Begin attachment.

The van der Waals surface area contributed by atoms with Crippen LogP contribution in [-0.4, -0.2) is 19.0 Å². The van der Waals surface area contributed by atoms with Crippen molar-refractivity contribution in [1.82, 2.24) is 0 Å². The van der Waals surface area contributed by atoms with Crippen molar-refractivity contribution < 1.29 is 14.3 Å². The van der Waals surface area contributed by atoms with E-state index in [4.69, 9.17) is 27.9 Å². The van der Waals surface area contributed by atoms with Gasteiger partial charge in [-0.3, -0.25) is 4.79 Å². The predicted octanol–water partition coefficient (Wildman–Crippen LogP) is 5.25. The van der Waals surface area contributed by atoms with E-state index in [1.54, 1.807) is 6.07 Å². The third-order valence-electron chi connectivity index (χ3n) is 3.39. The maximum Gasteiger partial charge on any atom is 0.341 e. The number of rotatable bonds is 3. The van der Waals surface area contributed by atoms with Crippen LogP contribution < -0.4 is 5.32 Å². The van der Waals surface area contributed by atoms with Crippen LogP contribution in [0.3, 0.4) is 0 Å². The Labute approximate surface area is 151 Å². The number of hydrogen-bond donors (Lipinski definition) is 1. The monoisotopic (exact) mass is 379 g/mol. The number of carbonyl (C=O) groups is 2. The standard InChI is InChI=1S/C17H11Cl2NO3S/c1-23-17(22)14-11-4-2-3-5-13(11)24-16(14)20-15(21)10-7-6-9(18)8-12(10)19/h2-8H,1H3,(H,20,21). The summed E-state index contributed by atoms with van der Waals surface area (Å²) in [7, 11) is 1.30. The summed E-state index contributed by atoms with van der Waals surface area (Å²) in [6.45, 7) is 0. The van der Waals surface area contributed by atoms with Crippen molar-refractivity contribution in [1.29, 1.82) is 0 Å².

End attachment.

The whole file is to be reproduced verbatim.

The van der Waals surface area contributed by atoms with Crippen LogP contribution in [-0.4, -0.2) is 19.0 Å². The van der Waals surface area contributed by atoms with Crippen molar-refractivity contribution in [1.82, 2.24) is 0 Å². The van der Waals surface area contributed by atoms with Crippen molar-refractivity contribution < 1.29 is 14.3 Å². The van der Waals surface area contributed by atoms with E-state index in [4.69, 9.17) is 27.9 Å². The van der Waals surface area contributed by atoms with Gasteiger partial charge in [-0.3, -0.25) is 4.79 Å². The predicted octanol–water partition coefficient (Wildman–Crippen LogP) is 5.25. The van der Waals surface area contributed by atoms with E-state index in [1.54, 1.807) is 6.07 Å². The third-order valence-electron chi connectivity index (χ3n) is 3.39. The maximum Gasteiger partial charge on any atom is 0.341 e. The number of rotatable bonds is 3. The van der Waals surface area contributed by atoms with Crippen LogP contribution < -0.4 is 5.32 Å². The van der Waals surface area contributed by atoms with Crippen LogP contribution in [0.3, 0.4) is 0 Å². The Labute approximate surface area is 151 Å². The number of hydrogen-bond donors (Lipinski definition) is 1. The monoisotopic (exact) mass is 379 g/mol. The number of carbonyl (C=O) groups is 2. The standard InChI is InChI=1S/C17H11Cl2NO3S/c1-23-17(22)14-11-4-2-3-5-13(11)24-16(14)20-15(21)10-7-6-9(18)8-12(10)19/h2-8H,1H3,(H,20,21). The summed E-state index contributed by atoms with van der Waals surface area (Å²) in [7, 11) is 1.30. The summed E-state index contributed by atoms with van der Waals surface area (Å²) in [6.45, 7) is 0. The van der Waals surface area contributed by atoms with Crippen molar-refractivity contribution in [1.29, 1.82) is 0 Å².